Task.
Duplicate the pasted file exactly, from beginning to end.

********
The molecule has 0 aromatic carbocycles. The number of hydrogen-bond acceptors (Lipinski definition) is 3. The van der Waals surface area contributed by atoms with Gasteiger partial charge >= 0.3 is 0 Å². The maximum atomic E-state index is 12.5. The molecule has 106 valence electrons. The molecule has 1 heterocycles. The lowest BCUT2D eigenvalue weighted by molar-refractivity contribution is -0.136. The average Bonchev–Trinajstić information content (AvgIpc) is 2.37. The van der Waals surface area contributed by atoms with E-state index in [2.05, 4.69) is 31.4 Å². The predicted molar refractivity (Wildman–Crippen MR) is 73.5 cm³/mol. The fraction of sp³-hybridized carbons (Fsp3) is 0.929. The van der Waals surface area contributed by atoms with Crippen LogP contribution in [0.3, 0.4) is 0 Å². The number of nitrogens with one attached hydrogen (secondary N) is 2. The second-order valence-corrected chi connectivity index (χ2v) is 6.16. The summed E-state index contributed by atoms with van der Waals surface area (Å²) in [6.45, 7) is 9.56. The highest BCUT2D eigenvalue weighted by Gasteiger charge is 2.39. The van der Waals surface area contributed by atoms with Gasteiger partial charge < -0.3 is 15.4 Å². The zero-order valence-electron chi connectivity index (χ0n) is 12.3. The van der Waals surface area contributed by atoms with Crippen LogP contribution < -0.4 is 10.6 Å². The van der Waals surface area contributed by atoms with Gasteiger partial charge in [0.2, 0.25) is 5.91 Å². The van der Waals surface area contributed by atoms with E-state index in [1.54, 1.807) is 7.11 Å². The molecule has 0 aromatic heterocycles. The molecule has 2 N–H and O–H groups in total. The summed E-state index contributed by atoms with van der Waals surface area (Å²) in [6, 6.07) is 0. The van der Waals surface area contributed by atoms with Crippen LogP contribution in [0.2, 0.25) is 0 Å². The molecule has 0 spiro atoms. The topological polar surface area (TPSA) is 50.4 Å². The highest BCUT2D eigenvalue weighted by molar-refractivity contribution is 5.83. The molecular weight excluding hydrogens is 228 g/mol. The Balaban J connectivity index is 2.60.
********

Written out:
The molecule has 0 aromatic carbocycles. The number of hydrogen-bond acceptors (Lipinski definition) is 3. The van der Waals surface area contributed by atoms with Gasteiger partial charge >= 0.3 is 0 Å². The maximum atomic E-state index is 12.5. The molecule has 106 valence electrons. The molecule has 1 heterocycles. The lowest BCUT2D eigenvalue weighted by molar-refractivity contribution is -0.136. The average Bonchev–Trinajstić information content (AvgIpc) is 2.37. The van der Waals surface area contributed by atoms with E-state index in [2.05, 4.69) is 31.4 Å². The predicted molar refractivity (Wildman–Crippen MR) is 73.5 cm³/mol. The fraction of sp³-hybridized carbons (Fsp3) is 0.929. The van der Waals surface area contributed by atoms with Crippen LogP contribution in [0.3, 0.4) is 0 Å². The number of nitrogens with one attached hydrogen (secondary N) is 2. The second-order valence-corrected chi connectivity index (χ2v) is 6.16. The summed E-state index contributed by atoms with van der Waals surface area (Å²) in [6.45, 7) is 9.56. The highest BCUT2D eigenvalue weighted by Gasteiger charge is 2.39. The van der Waals surface area contributed by atoms with Gasteiger partial charge < -0.3 is 15.4 Å². The zero-order valence-electron chi connectivity index (χ0n) is 12.3. The van der Waals surface area contributed by atoms with Crippen LogP contribution < -0.4 is 10.6 Å². The van der Waals surface area contributed by atoms with Gasteiger partial charge in [0.2, 0.25) is 5.91 Å². The van der Waals surface area contributed by atoms with E-state index in [1.54, 1.807) is 7.11 Å². The molecule has 0 aromatic heterocycles. The molecule has 2 N–H and O–H groups in total. The summed E-state index contributed by atoms with van der Waals surface area (Å²) in [6, 6.07) is 0. The van der Waals surface area contributed by atoms with Crippen LogP contribution in [0.2, 0.25) is 0 Å². The molecule has 0 spiro atoms. The topological polar surface area (TPSA) is 50.4 Å². The highest BCUT2D eigenvalue weighted by molar-refractivity contribution is 5.83. The molecular weight excluding hydrogens is 228 g/mol. The Balaban J connectivity index is 2.60.